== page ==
In True Believers, humorist and lifelong Philly fan Joe Queenan answers these and many other questions, shedding light on—and reveling in—the culture and psychology of his countless fellow fans. Making pilgrimages to such cradles of competition as Notre Dame Stadium, Fenway, and Wrigley Field, Queenan delves into every aspect of fandom in such illuminating chapters as Fans Who Love Too Much (men, like the author, who actually resort to psychotherapy to deal with their unhealthy addiction), Fans Who Run in Front (which meticulously delineates the differences between Retroactive, Municipal, and Vicarious Frontrunners), and Fans Who Misbehave (those who spill beer on women, moon other fans, or throw half-eaten sandwiches at innocent bystanders simply because they look like the current coach of the New York Jets). True Believers is a hilarious but also heartfelt look into the world of those fans who realize that it is, in fact, more than just a game.

In this hilarious romp through England, one of America's preeminent humorists seeks the answer to an eternal question: What makes the Brits tick?

One semitropical Fourth of July, Joe Queenan's English wife suggested that the family might like a chicken vindaloo in lieu of the customary barbecue. It was this pitiless act of gastronomic cultural oppression, coupled with dread of the fearsome Christmas pudding that awaited him for dessert, that inspired the author to make a solitary pilgrimage to Great Britain. Freed from the obligation to visit an unending procession of Aunty Margarets and Cousin Robins, as he had done for the first twenty-six years of their marriage, Queenan decided that he would not come back from Albion until he had finally penetrated the limey heart of darkness.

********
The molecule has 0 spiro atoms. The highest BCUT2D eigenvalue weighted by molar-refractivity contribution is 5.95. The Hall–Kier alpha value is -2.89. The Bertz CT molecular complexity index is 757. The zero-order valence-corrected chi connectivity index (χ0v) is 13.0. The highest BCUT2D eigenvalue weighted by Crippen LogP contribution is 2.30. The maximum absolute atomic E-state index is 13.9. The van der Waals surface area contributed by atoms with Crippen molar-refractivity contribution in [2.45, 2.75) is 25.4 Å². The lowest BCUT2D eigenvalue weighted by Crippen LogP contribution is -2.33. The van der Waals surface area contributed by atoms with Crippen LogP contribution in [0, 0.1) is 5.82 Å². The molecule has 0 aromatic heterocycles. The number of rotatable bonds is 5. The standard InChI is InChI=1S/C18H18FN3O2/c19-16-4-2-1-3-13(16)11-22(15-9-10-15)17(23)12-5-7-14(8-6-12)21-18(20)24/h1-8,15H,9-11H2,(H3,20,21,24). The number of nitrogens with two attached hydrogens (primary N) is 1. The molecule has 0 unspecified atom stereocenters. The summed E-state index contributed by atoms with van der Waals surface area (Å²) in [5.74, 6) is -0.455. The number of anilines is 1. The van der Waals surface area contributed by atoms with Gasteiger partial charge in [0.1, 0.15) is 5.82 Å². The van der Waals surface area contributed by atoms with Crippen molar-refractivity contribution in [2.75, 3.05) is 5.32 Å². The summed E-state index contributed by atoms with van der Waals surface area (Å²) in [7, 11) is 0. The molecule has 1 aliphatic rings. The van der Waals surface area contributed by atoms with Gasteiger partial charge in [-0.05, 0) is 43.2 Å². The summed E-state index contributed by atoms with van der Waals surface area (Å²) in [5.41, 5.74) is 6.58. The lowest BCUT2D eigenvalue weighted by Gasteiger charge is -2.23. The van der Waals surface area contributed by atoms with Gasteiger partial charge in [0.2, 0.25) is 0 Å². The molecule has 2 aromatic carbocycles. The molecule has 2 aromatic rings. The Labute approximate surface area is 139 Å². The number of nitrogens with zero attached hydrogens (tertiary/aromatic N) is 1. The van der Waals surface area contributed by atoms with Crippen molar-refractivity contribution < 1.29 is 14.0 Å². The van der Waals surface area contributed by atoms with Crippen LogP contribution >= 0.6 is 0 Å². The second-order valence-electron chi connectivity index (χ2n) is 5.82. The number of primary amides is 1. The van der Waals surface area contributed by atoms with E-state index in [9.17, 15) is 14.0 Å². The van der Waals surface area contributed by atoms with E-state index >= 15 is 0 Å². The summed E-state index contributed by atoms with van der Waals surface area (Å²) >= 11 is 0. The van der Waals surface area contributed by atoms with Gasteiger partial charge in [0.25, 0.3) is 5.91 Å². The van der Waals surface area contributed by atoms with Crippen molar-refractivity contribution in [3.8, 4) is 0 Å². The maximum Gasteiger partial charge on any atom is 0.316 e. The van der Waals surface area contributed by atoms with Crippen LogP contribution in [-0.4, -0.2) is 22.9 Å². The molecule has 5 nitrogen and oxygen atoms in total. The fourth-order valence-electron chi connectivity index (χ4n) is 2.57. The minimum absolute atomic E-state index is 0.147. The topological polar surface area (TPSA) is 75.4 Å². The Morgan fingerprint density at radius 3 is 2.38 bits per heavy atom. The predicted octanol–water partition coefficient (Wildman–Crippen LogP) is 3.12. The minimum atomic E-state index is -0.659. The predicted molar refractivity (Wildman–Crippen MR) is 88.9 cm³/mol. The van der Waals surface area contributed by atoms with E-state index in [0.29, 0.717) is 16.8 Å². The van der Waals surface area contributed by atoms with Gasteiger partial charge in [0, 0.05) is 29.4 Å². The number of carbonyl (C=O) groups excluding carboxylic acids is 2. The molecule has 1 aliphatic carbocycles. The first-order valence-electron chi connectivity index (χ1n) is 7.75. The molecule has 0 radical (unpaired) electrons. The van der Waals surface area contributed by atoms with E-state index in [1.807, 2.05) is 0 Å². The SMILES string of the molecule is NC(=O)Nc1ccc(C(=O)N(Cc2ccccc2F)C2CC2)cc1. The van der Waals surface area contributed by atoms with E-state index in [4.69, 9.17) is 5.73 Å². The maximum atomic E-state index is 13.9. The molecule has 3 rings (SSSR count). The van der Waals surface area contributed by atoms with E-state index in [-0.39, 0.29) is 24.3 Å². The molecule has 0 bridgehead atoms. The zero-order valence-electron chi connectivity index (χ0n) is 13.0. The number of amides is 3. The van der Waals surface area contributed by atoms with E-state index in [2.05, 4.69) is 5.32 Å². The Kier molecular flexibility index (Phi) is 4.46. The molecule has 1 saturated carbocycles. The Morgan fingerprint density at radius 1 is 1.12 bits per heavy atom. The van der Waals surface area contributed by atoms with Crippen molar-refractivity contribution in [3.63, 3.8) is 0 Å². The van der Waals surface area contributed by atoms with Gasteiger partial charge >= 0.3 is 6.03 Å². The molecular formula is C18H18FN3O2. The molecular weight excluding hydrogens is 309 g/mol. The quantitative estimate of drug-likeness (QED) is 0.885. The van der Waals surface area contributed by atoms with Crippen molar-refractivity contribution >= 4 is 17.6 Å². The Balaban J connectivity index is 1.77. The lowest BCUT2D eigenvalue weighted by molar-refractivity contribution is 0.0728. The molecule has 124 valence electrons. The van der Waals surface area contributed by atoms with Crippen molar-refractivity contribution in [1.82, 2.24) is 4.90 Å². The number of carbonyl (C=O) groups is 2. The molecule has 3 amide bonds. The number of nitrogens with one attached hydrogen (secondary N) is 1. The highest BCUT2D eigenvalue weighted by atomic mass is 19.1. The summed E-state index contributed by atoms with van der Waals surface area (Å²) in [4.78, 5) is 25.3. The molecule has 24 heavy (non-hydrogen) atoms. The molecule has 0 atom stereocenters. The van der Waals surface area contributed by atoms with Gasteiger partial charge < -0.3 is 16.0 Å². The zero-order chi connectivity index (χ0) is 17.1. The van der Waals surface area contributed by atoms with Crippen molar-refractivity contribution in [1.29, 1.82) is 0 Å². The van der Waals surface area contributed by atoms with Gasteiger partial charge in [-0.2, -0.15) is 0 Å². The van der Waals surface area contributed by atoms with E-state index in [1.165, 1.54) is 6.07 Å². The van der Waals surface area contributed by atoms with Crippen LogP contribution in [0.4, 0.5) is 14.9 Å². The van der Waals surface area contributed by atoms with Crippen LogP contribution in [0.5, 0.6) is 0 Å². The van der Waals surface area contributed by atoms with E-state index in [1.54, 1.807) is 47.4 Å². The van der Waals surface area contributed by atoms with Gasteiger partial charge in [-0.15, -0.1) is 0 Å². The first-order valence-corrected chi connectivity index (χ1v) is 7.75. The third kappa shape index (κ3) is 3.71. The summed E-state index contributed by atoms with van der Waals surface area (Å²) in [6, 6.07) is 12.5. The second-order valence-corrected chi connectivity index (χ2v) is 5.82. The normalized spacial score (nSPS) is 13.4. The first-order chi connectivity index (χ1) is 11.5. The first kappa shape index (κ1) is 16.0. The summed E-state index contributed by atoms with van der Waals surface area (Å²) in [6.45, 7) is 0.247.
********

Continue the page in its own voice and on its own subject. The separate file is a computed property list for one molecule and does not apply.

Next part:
His trip was not in vain. Crisscrossing Old Blighty like Cromwell hunting Papists, Queenan finally came to terms with the choochiness, squiffiness, ponciness, and sticky wicketness that lie at the heart of the British character. Here he is trying to find out whose idea it was to impale King Edward II on a red-hot poker-and what this says about English sexual politics. Here he is in an Edinburgh pub foolishly trying to defend Paul McCartney's "Ebony and Ivory." And here he is, trapped in a concert hall with a Coventry-based all-Brit Eagles tribute band named Talon who resent that they are nowhere near as famous as their evil nemeses, the Illegal Eagles. At the end of his epic adventure, the author returns chastened, none the wiser, but encouraged that his wife is actually as sane as she is, in light of her fellow countrymen.